Romance for Thornbury couple who thought disabilities meant they would never find love
As Channel 4 airs The Undateables – telling the story of those whose circumstances make the search for love difficult – David Clensy meets the Thornbury couple who met thanks to a dating club aimed at helping disabled people find romance
BOTH Sarah Batten and Steve Major know what it’s like to feel a little lonely – as disabled people from birth, they both grew up feeling reliant on carers to help them maintain any kind of social life, and the idea of finding love was always a distant dream.
But today, as I meet them in the lounge of Sarah’s Thornbury flat, it’s clear that Cupid finally found the pair. They smile at each other with all the affection of any romantic couple, but it’s fair to say that 51-year-old Steve and 41-year-old Sarah may once have thought they might never find this sort of happiness in their lives.
Sarah was born with severe cerebral palsy. A result of damage to the motor control centres of the developing brain, it was thought to have been caused because of a restricted oxygen supply at her birth.
Business Cards From Only £10.95 Delivered www.myprint-247.co.ukView details
Our heavyweight cards have FREE UV silk coating, FREE next day delivery & VAT included. Choose from 1000's of pre-designed templates or upload your own artwork. Orders dispatched within 24hrs.
Terms: Visit our site for more products: Business Cards, Compliment Slips, Letterheads, Leaflets, Postcards, Posters & much more. All items are free next day delivery. www.myprint-247.co.uk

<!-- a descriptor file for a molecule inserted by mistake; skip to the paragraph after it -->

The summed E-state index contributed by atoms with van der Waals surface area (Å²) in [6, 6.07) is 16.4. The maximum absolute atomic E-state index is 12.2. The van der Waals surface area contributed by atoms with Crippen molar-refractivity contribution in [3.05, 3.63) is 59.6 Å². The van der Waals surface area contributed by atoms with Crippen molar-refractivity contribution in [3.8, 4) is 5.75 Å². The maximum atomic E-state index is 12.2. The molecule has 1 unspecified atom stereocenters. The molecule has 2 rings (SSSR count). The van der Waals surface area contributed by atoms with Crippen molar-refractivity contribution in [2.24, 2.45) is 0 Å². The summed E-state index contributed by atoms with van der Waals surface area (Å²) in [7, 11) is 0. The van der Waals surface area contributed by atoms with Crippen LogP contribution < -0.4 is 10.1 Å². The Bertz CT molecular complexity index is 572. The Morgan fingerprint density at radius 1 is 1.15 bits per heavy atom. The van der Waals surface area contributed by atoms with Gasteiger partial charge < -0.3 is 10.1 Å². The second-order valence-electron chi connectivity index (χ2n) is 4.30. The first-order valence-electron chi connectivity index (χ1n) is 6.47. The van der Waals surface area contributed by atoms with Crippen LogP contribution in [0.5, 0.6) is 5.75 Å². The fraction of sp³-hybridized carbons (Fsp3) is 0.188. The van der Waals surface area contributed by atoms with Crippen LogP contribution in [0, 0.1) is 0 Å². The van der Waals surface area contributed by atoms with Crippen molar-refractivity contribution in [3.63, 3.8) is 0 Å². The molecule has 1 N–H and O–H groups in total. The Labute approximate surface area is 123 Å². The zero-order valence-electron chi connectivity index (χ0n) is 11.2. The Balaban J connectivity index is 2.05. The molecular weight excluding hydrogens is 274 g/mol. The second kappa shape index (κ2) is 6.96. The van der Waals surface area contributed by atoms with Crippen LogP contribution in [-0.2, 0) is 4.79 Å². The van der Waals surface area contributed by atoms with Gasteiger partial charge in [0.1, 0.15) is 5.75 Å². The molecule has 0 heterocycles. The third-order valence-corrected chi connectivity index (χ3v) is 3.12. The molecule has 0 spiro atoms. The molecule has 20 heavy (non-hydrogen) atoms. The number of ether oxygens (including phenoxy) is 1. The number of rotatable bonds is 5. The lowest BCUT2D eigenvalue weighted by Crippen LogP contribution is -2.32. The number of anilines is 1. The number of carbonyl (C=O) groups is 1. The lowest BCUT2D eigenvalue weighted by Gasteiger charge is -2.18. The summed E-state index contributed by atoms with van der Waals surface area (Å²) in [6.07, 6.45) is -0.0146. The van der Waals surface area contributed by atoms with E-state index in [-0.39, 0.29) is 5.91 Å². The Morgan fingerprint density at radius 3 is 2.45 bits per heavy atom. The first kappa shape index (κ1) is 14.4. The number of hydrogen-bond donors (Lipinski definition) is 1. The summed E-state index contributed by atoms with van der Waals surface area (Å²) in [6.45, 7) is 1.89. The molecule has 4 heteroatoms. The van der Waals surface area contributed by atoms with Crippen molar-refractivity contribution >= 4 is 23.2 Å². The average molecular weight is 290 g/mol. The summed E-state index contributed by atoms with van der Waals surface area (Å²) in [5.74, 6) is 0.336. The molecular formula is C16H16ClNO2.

Contact: 01858 468192
Valid until: Friday, May 31 2013
Although her speech and movement are severely impaired, her mind is sharp.
“Your brain tells parts of your body to do something, but the messages just don’t get there,” she says, as she communicates through a “Lightwriter” – a computerised communications aid.
Similarly, Steve was born with his disability: arthrogryposis multiplex congenita – a rare congenital disorder, thought to be caused by a shortage of amniotic fluid in the womb.
“They think a lack of amniotic fluid means the unborn baby is unable to move around in the womb, and as a result the joints just don’t develop properly,” Steve explains.
“Like Sarah’s cerebral palsy, people have different levels of this condition, but unfortunately all my joints are severely affected. But it’s something I’ve always had, and it isn’t getting worse.”
Both Steve and Sarah have overcome their disabilities in many ways, but finding romance was always a major obstacle.
“It is very difficult,” Steve says. “As a disabled person, it’s not easy to get out of the house, without being reliant on a carer – so it’s very difficult to maintain a healthy social life.
“When you do get out and about, it can be hard to be integrated with able-bodied groups. You go along to evening classes, for example, and find that when everybody gets up and goes to the pub at the end of the class, often you don’t get invited – it’s normally a sort of well-meaning alienation; a sense that they don’t want to embarrass you or themselves by asking if you’d like to do something you might not be able to do.